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Bentley man wounded in Italy during WWII

Posted 11/8/2018

Phil Dosien shows the Bronze Star he earned during WWII. His division helped attack the Germans’ last line of defense in Italy.Phil Dosien shows the Bronze Star he earned during WWII. His division helped attack the Germans’ last line of defense in Italy.By Jared Janzen

BENTLEY—Despite his experience fighting in the deadliest war in human history, Phil Dosien of Bentley hasn’t allowed that to darken his view of humanity.

“I’ve always been a pretty optimistic kind of guy,” he said.

Dosien served in the 91st Infantry Division during World War II, fighting in Italy. He was wounded during battle and was honored with several medals, including a Purple Heart, Bronze Star, and a Presidential Unit Citation.

“You can’t imagine how horrible it was,” Dosien said about the war. “When I talk about it now, it just seems like a dream.”

Now 94, Dosien has lived in the Bentley area his entire life. He grew up on a farm a half-mile east of Bentley and was drafted into the war at age 19 in August 1943. He noted that a lot of his friends from the area were also drafted, but none of them went to the same place.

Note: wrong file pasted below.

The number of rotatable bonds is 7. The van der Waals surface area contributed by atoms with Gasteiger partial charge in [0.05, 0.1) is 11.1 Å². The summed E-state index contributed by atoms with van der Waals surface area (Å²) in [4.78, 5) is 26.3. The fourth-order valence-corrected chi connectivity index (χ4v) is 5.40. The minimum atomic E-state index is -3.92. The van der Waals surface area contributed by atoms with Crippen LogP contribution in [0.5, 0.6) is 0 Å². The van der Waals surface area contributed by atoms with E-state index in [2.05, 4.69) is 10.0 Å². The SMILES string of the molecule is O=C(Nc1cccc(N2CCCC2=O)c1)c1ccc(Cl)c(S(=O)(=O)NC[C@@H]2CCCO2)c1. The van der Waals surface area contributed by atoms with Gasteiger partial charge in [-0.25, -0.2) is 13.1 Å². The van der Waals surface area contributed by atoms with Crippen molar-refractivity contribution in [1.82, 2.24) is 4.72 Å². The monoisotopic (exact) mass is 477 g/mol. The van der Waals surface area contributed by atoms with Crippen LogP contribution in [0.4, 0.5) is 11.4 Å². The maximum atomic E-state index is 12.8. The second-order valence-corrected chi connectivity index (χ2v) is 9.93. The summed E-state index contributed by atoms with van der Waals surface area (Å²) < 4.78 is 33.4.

Dosien was sent to Camp Adair for basic training, which is about 90 miles south of Portland Oregon.

“I learned how to walk,” he said with a laugh about his time there. “We walked a thousand miles every day, it seemed like.”

As a machine gunner for the weapons platoon, he learned how to dismantle a machine gun so well that he could do it in the dark.

His company moved out by rail to Norfolk, Virginia in April 1944, and soon after they boarded a ship to make the 18-day journey to Oran, Algeria in Africa.

“We made a convoy of, I don’t know, maybe a hundred ships,” Dosien said. “As far as I could see both ways.”

When asked how many soldiers were on each ship, his response was “too many.”

“We were all crammed in there,” he said. “A liberty ship’s not very big when you’re talking about ships. The guy above me barely had room to slide into his bunk.”

Arriving in Africa, Dosien’s division continued training and practiced landing maneuvers for two solid weeks, boarding a boat at night and then climbing back down by rope ladder at 4 a.m. They would then hit the beach and simulate a landing. They were preparing for an invasion of the southern coast of France, but due to a change of plans the division instead was sent to Italy.

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